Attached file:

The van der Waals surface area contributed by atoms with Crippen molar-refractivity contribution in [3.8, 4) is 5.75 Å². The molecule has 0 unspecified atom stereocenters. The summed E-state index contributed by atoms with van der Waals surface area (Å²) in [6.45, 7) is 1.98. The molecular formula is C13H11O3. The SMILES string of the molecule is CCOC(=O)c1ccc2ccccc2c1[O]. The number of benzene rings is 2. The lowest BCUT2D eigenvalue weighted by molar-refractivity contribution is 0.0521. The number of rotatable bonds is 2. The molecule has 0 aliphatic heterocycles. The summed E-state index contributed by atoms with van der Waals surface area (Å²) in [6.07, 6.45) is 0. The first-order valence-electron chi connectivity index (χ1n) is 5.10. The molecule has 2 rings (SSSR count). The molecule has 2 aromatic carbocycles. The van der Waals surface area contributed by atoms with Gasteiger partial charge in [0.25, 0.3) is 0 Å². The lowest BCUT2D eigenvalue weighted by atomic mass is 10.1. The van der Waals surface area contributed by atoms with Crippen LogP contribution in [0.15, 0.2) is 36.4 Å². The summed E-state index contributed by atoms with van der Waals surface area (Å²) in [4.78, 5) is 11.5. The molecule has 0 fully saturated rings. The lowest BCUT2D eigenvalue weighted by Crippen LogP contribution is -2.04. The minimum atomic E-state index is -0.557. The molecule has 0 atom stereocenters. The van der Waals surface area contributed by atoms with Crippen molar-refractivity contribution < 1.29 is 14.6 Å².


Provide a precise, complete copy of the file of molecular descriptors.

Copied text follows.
The van der Waals surface area contributed by atoms with Crippen molar-refractivity contribution in [3.8, 4) is 5.75 Å². The molecule has 0 unspecified atom stereocenters. The summed E-state index contributed by atoms with van der Waals surface area (Å²) in [6.45, 7) is 1.98. The molecular formula is C13H11O3. The SMILES string of the molecule is CCOC(=O)c1ccc2ccccc2c1[O]. The number of benzene rings is 2. The lowest BCUT2D eigenvalue weighted by molar-refractivity contribution is 0.0521. The number of rotatable bonds is 2. The molecule has 0 aliphatic heterocycles. The summed E-state index contributed by atoms with van der Waals surface area (Å²) in [6.07, 6.45) is 0. The first-order valence-electron chi connectivity index (χ1n) is 5.10. The molecule has 2 rings (SSSR count). The molecule has 2 aromatic carbocycles. The van der Waals surface area contributed by atoms with Gasteiger partial charge in [0.25, 0.3) is 0 Å². The lowest BCUT2D eigenvalue weighted by atomic mass is 10.1. The van der Waals surface area contributed by atoms with Crippen LogP contribution in [0.15, 0.2) is 36.4 Å². The summed E-state index contributed by atoms with van der Waals surface area (Å²) in [4.78, 5) is 11.5. The molecule has 0 fully saturated rings. The lowest BCUT2D eigenvalue weighted by Crippen LogP contribution is -2.04. The minimum atomic E-state index is -0.557. The molecule has 0 atom stereocenters. The van der Waals surface area contributed by atoms with Crippen molar-refractivity contribution < 1.29 is 14.6 Å².